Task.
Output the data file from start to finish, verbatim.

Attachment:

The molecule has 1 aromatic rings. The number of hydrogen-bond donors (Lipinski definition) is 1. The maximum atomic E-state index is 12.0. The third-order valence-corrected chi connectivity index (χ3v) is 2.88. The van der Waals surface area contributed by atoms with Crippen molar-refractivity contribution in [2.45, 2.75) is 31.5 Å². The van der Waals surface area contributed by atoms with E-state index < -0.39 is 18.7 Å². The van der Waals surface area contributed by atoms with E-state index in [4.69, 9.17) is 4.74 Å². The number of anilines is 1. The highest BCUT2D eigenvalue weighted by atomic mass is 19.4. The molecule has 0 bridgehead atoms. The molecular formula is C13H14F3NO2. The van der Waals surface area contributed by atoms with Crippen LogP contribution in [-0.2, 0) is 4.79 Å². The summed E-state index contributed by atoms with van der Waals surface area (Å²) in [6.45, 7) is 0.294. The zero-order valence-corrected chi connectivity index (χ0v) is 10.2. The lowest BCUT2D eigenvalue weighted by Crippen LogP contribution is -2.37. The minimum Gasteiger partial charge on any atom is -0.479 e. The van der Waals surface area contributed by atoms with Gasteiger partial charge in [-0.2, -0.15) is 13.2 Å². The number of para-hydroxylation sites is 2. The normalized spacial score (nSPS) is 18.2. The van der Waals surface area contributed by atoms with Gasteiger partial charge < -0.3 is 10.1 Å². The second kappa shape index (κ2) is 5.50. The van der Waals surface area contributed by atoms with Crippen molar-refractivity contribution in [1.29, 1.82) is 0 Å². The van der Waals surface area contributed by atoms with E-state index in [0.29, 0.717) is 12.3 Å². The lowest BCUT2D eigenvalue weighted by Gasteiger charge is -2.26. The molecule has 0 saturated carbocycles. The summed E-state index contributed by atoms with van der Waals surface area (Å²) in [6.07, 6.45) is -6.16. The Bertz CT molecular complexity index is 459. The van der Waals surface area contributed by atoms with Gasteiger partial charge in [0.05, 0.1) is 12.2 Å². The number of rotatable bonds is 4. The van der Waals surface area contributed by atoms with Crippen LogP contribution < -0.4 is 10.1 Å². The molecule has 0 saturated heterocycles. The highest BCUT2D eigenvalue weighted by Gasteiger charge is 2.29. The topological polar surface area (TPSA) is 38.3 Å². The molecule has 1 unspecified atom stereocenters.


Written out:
The molecule has 1 aromatic rings. The number of hydrogen-bond donors (Lipinski definition) is 1. The maximum atomic E-state index is 12.0. The third-order valence-corrected chi connectivity index (χ3v) is 2.88. The van der Waals surface area contributed by atoms with Crippen molar-refractivity contribution in [2.45, 2.75) is 31.5 Å². The van der Waals surface area contributed by atoms with E-state index < -0.39 is 18.7 Å². The van der Waals surface area contributed by atoms with E-state index in [4.69, 9.17) is 4.74 Å². The number of anilines is 1. The highest BCUT2D eigenvalue weighted by atomic mass is 19.4. The molecule has 0 bridgehead atoms. The molecular formula is C13H14F3NO2. The van der Waals surface area contributed by atoms with Crippen LogP contribution in [-0.2, 0) is 4.79 Å². The summed E-state index contributed by atoms with van der Waals surface area (Å²) in [6.45, 7) is 0.294. The zero-order valence-corrected chi connectivity index (χ0v) is 10.2. The lowest BCUT2D eigenvalue weighted by Crippen LogP contribution is -2.37. The minimum Gasteiger partial charge on any atom is -0.479 e. The van der Waals surface area contributed by atoms with Gasteiger partial charge in [-0.2, -0.15) is 13.2 Å². The number of para-hydroxylation sites is 2. The normalized spacial score (nSPS) is 18.2. The van der Waals surface area contributed by atoms with Gasteiger partial charge < -0.3 is 10.1 Å². The second kappa shape index (κ2) is 5.50. The van der Waals surface area contributed by atoms with Crippen molar-refractivity contribution in [1.29, 1.82) is 0 Å². The van der Waals surface area contributed by atoms with E-state index in [0.29, 0.717) is 12.3 Å². The lowest BCUT2D eigenvalue weighted by Gasteiger charge is -2.26. The molecule has 0 saturated carbocycles. The summed E-state index contributed by atoms with van der Waals surface area (Å²) in [6.07, 6.45) is -6.16. The Bertz CT molecular complexity index is 459. The van der Waals surface area contributed by atoms with Gasteiger partial charge in [0.05, 0.1) is 12.2 Å². The number of rotatable bonds is 4. The van der Waals surface area contributed by atoms with Crippen LogP contribution < -0.4 is 10.1 Å². The molecule has 0 saturated heterocycles. The highest BCUT2D eigenvalue weighted by Gasteiger charge is 2.29. The topological polar surface area (TPSA) is 38.3 Å². The molecule has 1 unspecified atom stereocenters.